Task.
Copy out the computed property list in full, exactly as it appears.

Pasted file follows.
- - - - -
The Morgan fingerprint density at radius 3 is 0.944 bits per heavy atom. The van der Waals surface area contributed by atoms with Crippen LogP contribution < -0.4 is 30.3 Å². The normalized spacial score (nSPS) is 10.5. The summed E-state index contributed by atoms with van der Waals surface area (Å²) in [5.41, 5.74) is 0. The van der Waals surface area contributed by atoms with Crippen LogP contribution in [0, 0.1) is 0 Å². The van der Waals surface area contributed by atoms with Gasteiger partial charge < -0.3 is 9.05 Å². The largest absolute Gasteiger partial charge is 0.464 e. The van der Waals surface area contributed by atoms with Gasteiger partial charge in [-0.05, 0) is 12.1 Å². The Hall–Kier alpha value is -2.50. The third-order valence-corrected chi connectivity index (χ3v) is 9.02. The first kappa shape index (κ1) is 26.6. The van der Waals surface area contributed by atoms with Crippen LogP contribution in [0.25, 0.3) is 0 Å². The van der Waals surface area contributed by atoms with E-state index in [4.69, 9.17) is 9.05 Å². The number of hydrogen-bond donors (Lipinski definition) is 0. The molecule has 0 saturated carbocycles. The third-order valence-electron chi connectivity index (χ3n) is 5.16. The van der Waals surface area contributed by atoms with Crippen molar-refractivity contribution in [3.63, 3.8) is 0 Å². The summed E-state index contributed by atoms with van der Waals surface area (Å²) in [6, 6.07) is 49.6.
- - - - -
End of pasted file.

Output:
The Morgan fingerprint density at radius 3 is 0.944 bits per heavy atom. The van der Waals surface area contributed by atoms with Crippen LogP contribution < -0.4 is 30.3 Å². The normalized spacial score (nSPS) is 10.5. The summed E-state index contributed by atoms with van der Waals surface area (Å²) in [5.41, 5.74) is 0. The van der Waals surface area contributed by atoms with Crippen LogP contribution in [0, 0.1) is 0 Å². The van der Waals surface area contributed by atoms with Gasteiger partial charge < -0.3 is 9.05 Å². The largest absolute Gasteiger partial charge is 0.464 e. The van der Waals surface area contributed by atoms with Gasteiger partial charge in [-0.05, 0) is 12.1 Å². The Hall–Kier alpha value is -2.50. The third-order valence-corrected chi connectivity index (χ3v) is 9.02. The first kappa shape index (κ1) is 26.6. The van der Waals surface area contributed by atoms with Crippen LogP contribution in [0.25, 0.3) is 0 Å². The van der Waals surface area contributed by atoms with E-state index in [4.69, 9.17) is 9.05 Å². The number of hydrogen-bond donors (Lipinski definition) is 0. The molecule has 0 saturated carbocycles. The third-order valence-electron chi connectivity index (χ3n) is 5.16. The van der Waals surface area contributed by atoms with Crippen molar-refractivity contribution in [3.63, 3.8) is 0 Å². The summed E-state index contributed by atoms with van der Waals surface area (Å²) in [6, 6.07) is 49.6.